Would you pay $10 a month for ad-free videos on YouTube? The video sharing giant believes some will, as it launches a new subscription plan in the US. Could YouTube Red affect ongoing legal disputes in Germany?
With YouTube's newly revealed new subscription plan called YouTube Red, users can pay $10 a month to get access to ad-free videos, new original series and clips from top YouTubers in addition to unlimited access to music streaming.
The new service would also allow users to download videos to their mobile devices and listen to music while using other apps.
One major challenge is to get people to pay for a service they long associated with being free, RBC Capital Markets analyst Mark Mahaney said in a speech on Wednesday (21.10.2015). Other streaming services such as Hulu, Pandora, Spotify, and TuneIn also currently offer an ad-free paid option.
Britta Lüerssen, head of Research and Development at the Bundesverband Musikindustrie, representing the music industry in Germany, doesn't see why YouTube's plan wouldn't be successful in the country: "It already works - with Deezer, Spotify and co," who also offer ad-free subscriptions, she told DW.
Yet Lüerssen explains that a large proportion of Germans still prefer physical formats to streaming. "But the digital realm is growing very well," she adds.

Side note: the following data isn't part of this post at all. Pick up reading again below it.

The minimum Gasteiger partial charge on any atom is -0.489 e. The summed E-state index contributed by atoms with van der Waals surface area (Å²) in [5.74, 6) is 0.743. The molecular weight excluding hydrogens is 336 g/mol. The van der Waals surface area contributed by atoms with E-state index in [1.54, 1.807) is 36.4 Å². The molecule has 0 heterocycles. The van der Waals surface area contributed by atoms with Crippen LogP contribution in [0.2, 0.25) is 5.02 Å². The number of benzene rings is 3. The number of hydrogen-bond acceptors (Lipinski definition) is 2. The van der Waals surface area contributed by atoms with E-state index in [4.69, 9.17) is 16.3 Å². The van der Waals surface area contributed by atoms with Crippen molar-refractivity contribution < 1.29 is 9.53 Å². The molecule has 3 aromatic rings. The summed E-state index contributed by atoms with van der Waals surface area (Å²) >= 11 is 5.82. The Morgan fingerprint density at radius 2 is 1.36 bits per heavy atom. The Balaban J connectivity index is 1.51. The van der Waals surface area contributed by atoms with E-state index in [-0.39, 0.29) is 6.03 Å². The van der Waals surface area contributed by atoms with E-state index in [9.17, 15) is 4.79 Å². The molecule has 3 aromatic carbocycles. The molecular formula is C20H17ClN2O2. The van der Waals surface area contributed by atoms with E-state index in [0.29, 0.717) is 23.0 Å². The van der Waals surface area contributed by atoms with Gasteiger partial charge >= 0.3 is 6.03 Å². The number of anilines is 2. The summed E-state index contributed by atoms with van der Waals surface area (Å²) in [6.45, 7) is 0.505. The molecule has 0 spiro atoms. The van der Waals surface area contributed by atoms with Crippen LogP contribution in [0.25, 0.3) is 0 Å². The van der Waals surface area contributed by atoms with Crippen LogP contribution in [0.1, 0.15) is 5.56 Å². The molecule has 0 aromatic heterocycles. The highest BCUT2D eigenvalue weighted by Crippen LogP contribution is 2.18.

Exclusive content for subscribers
Some content will be specifically developed for the new service. For example, YouTube stars the Fine Brothers will create a series about a singing competition and video game-playing star Felix Kjellberg matched up with the makers of "The Walking Dead" to create a reality TV series called "Scare PewDiePie." Lilly Singh, aka Superwoman, is creating the movie "A Trip to Unicorn Island" with YouTube.
The subscription will also include access to another app which will be launched by YouTube later on this year, at an unspecified date. The new YouTube Music app will allow users to change the settings on music videos to play the audio only.
Soon in Germany?
YouTube Red will be launched on Oct. 28 in the US and the two new services should be made available worldwide in 2016. Yet legal hurdles could complicate the platform's future plans in Germany.
YouTube users in the country are used to seeing an error message appear when trying to watch music videos, although the message accusing GEMA, the German performance rights organization, for the video's unavailability was declared illegal in May 2015.
It remains to be seen how the ongoing legal dispute between the video sharing platform and GEMA will affect the establishment of a similar subscription plan in Germany.
"YouTube has not approached us yet on this issue," Franco Walther, spokesperson for GEMA, told DW.
On June 30, 2015, Google's subsidiary YouTube won a partial victory against GEMA in a state court in Munich, which ruled that the video platform could not be held liable for revenue losses. Three legal proceedings are still ongoing, according to GEMA.
The little copyright problem
Commenting on the new services on the website of the German magazine "GameStar," some users specifically wrote they would be ready to subscribe to the plan if it were to solve the legal problems with GEMA.
Asked if such a subscription plan could be done in Germany, Franco Walther added "Like all music streaming providers, YouTube can establish contracts with the copyright holders, and then there is basically nothing to be said against it."
During the launch event for the press, YouTube's chief business officer, Robert Kyncl, said the company plans to share the "vast majority" of the revenues with the original content creators but declined to go into details.